Wednesday, February 22, 2017

Sister-Nurses Honored for Military Service


Memorial Day, observed this year on May 28, commemorates all the men and women who have died in military service for the United States. Flags traditionally fly at half-mast from dawn until noon, and volunteers often will place an American flag on the graves of veterans.

At Saint Mary’s in Notre Dame, Indiana, we remember our deceased sisters who served as nurses in the military. This military service actually began in 1861, six months after the outbreak of the U.S. Civil War, when Holy Cross sisters responded to the request of Indiana Governor Oliver Morton to care for Indiana soldiers then serving in Kentucky. Although they had no training as nurses, six sisters, led by Mother M. Angela (Gillespie), journeyed to Paducah, Kentucky, to tend the sick and the wounded. Many more sisters followed, and others went to hospitals in Illinois, Tennessee, Missouri and Washington, D.C.

On Christmas Eve 1862, three Holy Cross sisters boarded the U.S. Navy’s first hospital ship, the Red Rover, to serve as nurses for the wounded on both sides of the war. They traveled the Mississippi River carrying sick and wounded soldiers to various military hospitals. In so doing they became what U.S. naval history today hails as the forerunners of the United States Navy Nurse Corps. Before the conflict ended, 65 of the 160 Sisters of the Holy Cross in the United States would serve in the Civil War, and another 13 sisters would serve in the Spanish-American War.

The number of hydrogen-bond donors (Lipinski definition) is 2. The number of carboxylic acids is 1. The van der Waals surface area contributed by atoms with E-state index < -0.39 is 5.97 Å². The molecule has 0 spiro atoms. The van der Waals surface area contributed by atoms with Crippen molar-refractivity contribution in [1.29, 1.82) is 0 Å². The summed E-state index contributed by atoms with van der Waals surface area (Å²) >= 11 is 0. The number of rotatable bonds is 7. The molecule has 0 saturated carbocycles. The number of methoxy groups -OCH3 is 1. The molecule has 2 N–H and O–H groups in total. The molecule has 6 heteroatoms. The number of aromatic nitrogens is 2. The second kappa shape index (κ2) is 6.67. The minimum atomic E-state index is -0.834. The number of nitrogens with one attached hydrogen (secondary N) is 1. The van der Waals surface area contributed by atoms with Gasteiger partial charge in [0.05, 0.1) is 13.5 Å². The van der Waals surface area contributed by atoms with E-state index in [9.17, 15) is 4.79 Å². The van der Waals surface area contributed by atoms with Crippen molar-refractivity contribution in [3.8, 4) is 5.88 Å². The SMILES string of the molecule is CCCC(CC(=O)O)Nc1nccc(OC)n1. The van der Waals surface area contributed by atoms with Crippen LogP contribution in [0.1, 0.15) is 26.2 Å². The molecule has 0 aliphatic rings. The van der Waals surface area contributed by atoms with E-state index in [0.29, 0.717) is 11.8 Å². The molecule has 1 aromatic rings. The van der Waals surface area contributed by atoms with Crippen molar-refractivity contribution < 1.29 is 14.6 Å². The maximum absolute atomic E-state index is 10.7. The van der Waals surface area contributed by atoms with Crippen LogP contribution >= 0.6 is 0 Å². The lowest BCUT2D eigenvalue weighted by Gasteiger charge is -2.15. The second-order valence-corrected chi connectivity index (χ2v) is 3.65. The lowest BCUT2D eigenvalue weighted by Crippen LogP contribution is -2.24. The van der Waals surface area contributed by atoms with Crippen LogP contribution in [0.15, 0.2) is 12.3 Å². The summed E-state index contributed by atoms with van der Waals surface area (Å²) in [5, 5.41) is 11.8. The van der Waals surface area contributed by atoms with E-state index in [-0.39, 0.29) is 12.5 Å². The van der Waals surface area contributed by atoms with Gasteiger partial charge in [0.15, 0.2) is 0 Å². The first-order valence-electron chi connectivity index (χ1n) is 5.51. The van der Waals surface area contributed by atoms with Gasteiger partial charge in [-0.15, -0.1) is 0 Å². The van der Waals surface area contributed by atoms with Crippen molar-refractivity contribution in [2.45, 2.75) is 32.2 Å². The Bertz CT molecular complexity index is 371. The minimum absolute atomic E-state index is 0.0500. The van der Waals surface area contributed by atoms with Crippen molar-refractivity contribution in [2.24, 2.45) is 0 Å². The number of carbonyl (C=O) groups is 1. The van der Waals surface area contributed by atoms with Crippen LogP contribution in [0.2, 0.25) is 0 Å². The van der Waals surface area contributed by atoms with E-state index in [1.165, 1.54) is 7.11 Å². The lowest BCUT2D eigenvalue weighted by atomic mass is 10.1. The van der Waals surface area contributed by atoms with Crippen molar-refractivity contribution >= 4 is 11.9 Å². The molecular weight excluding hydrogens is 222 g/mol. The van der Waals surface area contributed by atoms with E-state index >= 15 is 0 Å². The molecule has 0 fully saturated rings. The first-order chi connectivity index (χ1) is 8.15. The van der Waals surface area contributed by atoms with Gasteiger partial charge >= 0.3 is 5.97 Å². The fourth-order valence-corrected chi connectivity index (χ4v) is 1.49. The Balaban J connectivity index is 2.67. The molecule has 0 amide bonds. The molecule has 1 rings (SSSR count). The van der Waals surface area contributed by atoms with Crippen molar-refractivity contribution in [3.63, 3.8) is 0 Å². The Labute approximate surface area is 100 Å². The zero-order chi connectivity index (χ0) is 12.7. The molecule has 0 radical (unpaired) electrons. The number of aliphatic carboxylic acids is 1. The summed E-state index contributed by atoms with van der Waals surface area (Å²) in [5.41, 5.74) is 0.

Each sister-nurse received a military pension, and the Navy honored these sisters with a special headstone placed on their graves in the congregation’s Our Lady of Peace Cemetery at Saint Mary’s.

The Sisters of the Holy Cross are among 12 congregations of religious women who are depicted on the Nuns of the Battlefield monument, erected in 1924 in Washington, D.C. The inscription reads: “To the memory and in honor of the various orders of sisters who gave their services as nurses on the battlefields and in hospitals during the Civil War. They comforted the dying, nursed the wounded, carried hope to the imprisoned, gave in His name a drink of water to the thirsty.”

Image: Novices Callista Tetteh, Grace Kitinisa and Jessica Brock stand at the headstone of Mother M. Augusta (Anderson), who served as a Navy nurse during the U.S. Civil War.


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